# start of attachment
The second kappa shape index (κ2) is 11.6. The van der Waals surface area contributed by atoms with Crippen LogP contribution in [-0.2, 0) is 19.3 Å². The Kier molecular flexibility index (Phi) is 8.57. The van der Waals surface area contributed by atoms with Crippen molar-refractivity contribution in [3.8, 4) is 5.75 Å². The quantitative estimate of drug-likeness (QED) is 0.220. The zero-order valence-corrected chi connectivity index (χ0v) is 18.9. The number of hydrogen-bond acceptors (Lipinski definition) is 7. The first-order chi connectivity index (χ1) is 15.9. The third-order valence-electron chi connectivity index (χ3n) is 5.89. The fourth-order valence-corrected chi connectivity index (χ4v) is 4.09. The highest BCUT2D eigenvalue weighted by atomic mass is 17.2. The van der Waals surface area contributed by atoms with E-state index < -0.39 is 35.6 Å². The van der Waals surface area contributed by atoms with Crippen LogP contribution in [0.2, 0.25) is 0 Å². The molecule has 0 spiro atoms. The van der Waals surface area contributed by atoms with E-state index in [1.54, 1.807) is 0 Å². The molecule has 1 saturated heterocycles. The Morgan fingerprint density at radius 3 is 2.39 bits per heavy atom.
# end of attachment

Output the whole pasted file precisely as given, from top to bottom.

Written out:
The second kappa shape index (κ2) is 11.6. The van der Waals surface area contributed by atoms with Crippen LogP contribution in [-0.2, 0) is 19.3 Å². The Kier molecular flexibility index (Phi) is 8.57. The van der Waals surface area contributed by atoms with Crippen molar-refractivity contribution in [3.8, 4) is 5.75 Å². The quantitative estimate of drug-likeness (QED) is 0.220. The zero-order valence-corrected chi connectivity index (χ0v) is 18.9. The number of hydrogen-bond acceptors (Lipinski definition) is 7. The first-order chi connectivity index (χ1) is 15.9. The third-order valence-electron chi connectivity index (χ3n) is 5.89. The fourth-order valence-corrected chi connectivity index (χ4v) is 4.09. The highest BCUT2D eigenvalue weighted by atomic mass is 17.2. The van der Waals surface area contributed by atoms with E-state index < -0.39 is 35.6 Å². The van der Waals surface area contributed by atoms with Crippen LogP contribution in [0.2, 0.25) is 0 Å². The molecule has 0 spiro atoms. The van der Waals surface area contributed by atoms with E-state index in [1.54, 1.807) is 0 Å². The molecule has 1 saturated heterocycles. The Morgan fingerprint density at radius 3 is 2.39 bits per heavy atom.